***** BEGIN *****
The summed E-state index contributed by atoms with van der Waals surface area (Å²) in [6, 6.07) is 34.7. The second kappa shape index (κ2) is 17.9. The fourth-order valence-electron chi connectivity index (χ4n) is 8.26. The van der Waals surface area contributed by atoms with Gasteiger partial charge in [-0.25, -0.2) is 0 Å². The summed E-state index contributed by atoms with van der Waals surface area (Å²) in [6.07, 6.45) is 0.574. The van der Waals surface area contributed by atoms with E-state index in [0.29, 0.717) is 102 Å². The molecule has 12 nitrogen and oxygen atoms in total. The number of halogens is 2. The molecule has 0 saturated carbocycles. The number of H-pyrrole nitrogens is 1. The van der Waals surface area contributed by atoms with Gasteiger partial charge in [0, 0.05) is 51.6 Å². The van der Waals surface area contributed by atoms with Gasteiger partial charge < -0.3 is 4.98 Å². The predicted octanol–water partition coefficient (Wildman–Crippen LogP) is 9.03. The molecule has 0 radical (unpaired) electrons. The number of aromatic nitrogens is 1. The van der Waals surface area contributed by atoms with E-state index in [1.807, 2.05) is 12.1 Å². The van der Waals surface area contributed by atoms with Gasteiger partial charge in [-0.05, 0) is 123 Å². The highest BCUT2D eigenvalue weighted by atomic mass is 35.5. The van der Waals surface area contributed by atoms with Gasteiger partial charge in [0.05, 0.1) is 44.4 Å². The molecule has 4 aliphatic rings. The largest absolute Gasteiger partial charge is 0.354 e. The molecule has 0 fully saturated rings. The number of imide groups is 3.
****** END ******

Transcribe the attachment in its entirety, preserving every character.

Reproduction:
The summed E-state index contributed by atoms with van der Waals surface area (Å²) in [6, 6.07) is 34.7. The second kappa shape index (κ2) is 17.9. The fourth-order valence-electron chi connectivity index (χ4n) is 8.26. The van der Waals surface area contributed by atoms with Gasteiger partial charge in [-0.25, -0.2) is 0 Å². The summed E-state index contributed by atoms with van der Waals surface area (Å²) in [6.07, 6.45) is 0.574. The van der Waals surface area contributed by atoms with E-state index in [0.29, 0.717) is 102 Å². The molecule has 12 nitrogen and oxygen atoms in total. The number of halogens is 2. The molecule has 0 saturated carbocycles. The number of H-pyrrole nitrogens is 1. The van der Waals surface area contributed by atoms with Gasteiger partial charge in [0, 0.05) is 51.6 Å². The van der Waals surface area contributed by atoms with Gasteiger partial charge < -0.3 is 4.98 Å². The predicted octanol–water partition coefficient (Wildman–Crippen LogP) is 9.03. The molecule has 0 radical (unpaired) electrons. The number of aromatic nitrogens is 1. The van der Waals surface area contributed by atoms with E-state index in [1.807, 2.05) is 12.1 Å². The van der Waals surface area contributed by atoms with Gasteiger partial charge in [-0.05, 0) is 123 Å². The highest BCUT2D eigenvalue weighted by atomic mass is 35.5. The van der Waals surface area contributed by atoms with Gasteiger partial charge in [0.05, 0.1) is 44.4 Å². The molecule has 4 aliphatic rings. The largest absolute Gasteiger partial charge is 0.354 e. The molecule has 0 fully saturated rings. The number of imide groups is 3.